Gastroenteritis in Cats
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- Dietary indiscretion, which refers to eating inappropriate things like string or tinsel; this is very common and may lead to obstruction of the gastrointestinal (GI) tract
- Hairballs, also very common
- Changes in diet
- Parasitic infection
- Food allergies
- Viral infection
- Bacterial infection
- Kidney disease
- Liver disease
- Feline pancreatitis
- Inflammatory bowel disease
All cats are at risk for gastroenteritis, which can cause extreme vomiting and diarrhea, leading to dehydration and an electrolyte imbalance. Contact your veterinarian immediately if the vomiting and diarrhea persist.
In addition to vomiting and diarrhea, your pet may seem listless or depressed, and there may be blood in his stool or vomit.
Because there are so many causes of gastroenteritis, be sure to provide your veterinarian with a thorough history for your cat, including answers to the following:
- Exposure to other cats (such as going to the groomer or daycare)?
- Unsupervised access to your yard?
- Changes in cat food?
- Ingestion of foreign objects?
- Ingestion of garbage or people food?
If your veterinarian suspects gastroenteritis, they will want to identify the underlying cause.
In order to do this, they may recommend a combination of the following tests:
- Chemistry tests to evaluate for kidney, liver, and pancreatic function as well as sugar levels
- A complete blood count to evaluate inflammation, infection, anemia, and other blood-related conditions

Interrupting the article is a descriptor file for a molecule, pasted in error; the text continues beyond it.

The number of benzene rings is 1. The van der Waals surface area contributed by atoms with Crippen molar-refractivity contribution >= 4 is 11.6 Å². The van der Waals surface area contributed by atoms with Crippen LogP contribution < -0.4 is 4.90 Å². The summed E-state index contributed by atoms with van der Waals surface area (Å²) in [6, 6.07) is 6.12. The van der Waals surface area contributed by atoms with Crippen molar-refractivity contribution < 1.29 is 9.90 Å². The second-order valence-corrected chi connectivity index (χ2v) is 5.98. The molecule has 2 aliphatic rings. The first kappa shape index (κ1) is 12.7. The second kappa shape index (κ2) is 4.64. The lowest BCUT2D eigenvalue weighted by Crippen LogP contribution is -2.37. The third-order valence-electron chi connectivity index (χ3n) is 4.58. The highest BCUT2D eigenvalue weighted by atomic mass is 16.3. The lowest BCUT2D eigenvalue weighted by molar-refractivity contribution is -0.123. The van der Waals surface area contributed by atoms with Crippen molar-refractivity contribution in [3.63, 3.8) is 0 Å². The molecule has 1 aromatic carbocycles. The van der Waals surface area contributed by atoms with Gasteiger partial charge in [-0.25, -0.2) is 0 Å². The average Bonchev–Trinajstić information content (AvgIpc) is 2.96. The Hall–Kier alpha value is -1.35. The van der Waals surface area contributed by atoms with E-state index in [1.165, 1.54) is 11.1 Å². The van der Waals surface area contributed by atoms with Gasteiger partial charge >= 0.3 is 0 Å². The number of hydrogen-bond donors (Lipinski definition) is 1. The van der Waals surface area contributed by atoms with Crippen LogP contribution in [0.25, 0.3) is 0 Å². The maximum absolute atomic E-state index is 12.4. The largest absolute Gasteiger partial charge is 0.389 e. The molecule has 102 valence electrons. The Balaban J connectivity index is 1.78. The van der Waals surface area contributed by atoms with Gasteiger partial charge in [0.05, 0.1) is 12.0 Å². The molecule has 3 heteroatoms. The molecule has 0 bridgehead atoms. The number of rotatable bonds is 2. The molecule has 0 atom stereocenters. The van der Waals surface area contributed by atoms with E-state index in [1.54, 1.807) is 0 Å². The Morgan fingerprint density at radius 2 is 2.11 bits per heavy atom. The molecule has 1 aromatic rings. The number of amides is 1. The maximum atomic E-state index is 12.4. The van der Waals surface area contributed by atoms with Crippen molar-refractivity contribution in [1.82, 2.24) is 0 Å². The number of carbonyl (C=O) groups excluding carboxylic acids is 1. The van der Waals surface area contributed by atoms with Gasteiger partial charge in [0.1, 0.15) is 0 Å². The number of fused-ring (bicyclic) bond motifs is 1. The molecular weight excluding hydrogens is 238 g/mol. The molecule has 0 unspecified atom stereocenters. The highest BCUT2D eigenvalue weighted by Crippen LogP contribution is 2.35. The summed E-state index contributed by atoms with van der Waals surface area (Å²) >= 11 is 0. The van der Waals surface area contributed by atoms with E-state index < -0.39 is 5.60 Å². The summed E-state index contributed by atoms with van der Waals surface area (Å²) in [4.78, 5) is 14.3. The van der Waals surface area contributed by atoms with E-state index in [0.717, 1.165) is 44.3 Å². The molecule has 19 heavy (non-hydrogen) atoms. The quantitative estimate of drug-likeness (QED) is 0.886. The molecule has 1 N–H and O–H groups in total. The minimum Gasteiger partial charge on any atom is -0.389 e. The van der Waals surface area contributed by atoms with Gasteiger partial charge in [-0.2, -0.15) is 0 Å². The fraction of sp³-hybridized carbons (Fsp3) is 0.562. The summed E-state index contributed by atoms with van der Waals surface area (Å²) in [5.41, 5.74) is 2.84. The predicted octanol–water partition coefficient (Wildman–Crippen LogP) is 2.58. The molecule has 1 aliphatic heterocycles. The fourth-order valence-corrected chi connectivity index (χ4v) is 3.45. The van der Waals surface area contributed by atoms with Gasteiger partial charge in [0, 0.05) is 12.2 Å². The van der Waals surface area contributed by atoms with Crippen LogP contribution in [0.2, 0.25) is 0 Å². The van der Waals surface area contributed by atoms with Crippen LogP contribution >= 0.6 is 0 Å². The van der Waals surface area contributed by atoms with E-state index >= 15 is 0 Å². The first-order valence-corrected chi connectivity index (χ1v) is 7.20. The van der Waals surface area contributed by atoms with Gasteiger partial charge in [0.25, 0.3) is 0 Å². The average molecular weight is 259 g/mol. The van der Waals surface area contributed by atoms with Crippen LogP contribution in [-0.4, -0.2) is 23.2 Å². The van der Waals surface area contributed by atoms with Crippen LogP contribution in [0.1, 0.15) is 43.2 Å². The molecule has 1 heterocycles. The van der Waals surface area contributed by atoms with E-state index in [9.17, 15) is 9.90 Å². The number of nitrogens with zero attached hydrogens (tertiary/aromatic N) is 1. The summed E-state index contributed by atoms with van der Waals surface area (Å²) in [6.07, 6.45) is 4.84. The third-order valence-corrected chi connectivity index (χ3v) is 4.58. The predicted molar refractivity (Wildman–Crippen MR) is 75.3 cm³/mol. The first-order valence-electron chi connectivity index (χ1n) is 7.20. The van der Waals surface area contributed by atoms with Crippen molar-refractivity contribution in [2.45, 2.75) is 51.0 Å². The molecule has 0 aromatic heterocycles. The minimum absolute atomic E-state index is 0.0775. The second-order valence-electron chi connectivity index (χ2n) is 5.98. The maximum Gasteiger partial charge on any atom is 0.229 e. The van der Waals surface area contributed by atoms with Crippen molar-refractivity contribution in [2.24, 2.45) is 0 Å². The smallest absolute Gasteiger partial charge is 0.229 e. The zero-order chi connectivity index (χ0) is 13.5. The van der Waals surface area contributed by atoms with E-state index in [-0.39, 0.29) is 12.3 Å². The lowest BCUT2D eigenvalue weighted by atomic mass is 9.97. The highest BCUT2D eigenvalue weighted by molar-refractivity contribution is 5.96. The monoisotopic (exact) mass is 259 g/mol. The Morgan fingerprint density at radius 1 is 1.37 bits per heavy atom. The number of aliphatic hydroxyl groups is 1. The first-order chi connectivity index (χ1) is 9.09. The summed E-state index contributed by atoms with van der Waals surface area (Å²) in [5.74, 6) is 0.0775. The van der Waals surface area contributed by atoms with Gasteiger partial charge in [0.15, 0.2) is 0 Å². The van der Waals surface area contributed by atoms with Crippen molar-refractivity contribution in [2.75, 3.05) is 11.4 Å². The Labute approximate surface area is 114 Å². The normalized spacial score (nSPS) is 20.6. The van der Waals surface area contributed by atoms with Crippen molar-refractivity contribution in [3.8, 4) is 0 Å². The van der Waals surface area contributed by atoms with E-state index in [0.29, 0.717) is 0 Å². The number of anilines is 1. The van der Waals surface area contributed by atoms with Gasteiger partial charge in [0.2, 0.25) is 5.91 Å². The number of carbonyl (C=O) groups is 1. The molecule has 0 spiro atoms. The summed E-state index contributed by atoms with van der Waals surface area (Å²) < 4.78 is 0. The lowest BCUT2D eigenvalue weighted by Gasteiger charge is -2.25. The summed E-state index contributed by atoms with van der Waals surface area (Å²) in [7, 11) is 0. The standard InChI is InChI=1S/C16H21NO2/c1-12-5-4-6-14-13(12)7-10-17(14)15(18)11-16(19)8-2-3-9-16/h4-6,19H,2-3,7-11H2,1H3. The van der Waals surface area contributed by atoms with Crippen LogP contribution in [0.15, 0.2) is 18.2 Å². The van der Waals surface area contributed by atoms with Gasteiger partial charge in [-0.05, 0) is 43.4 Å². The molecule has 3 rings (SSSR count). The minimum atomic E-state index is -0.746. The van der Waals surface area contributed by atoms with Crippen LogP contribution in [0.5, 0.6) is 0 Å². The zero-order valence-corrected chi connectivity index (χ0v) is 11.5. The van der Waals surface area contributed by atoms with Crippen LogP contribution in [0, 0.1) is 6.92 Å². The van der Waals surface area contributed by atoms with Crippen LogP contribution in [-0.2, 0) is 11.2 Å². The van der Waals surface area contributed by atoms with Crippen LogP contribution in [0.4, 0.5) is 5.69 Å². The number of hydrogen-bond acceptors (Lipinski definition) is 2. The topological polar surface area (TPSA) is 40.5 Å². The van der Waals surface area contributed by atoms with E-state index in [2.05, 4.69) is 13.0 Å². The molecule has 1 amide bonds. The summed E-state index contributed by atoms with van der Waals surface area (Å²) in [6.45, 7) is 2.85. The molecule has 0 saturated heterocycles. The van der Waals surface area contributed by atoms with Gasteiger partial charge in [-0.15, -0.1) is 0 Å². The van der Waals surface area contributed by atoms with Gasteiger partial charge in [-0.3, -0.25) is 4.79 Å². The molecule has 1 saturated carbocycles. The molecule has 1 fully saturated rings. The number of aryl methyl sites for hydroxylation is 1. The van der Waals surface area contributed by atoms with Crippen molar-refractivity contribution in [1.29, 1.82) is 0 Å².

- Electrolyte tests to ensure your cat is neither dehydrated nor suffering from an electrolyte imbalance
- X-rays of the abdomen to evaluate for foreign material and/or obstruction of the GI tract
- Ultrasound imaging of your cat’s digestive tract and other major abdominal organs
- An endoscopy to evaluate the lining of the stomach and intestinal tract
- Specific tests to rule out viral infections, such as feline leukemia and feline immunodeficiency virus
- Fecal tests to identify if fecal parasites could be the cause
- Special fecal tests, such as cultures and polymerase chain reaction (PCR) testing
Cats with gastroenteritis, regardless of the cause, are often dehydrated and sometimes need to be given fluids under the skin (subcutaneously) or directly into a vein (intravenously). Depending on the severity, your pet may be hospitalized to get the diarrhea and vomiting under control. In less severe cases, your veterinarian may give you medications and instructions on how to care for your friend at home. It is very important that you carefully follow the treatment instructions from your veterinarian, to reduce the chance of the diarrhea returning.
Some of the best ways to keep your cat healthy are to watch what he eats, keep him free of parasites with monthly preventatives, and submit his fecal samples to your veterinarian. Keep him away from trash and other unfamiliar items, such as people food, and restricting his contact with potentially sick cats will also protect him from becoming sick
If you have any questions or concerns, you should always visit or call your veterinarian – they are your best resource to ensure the health and well-being of your pets.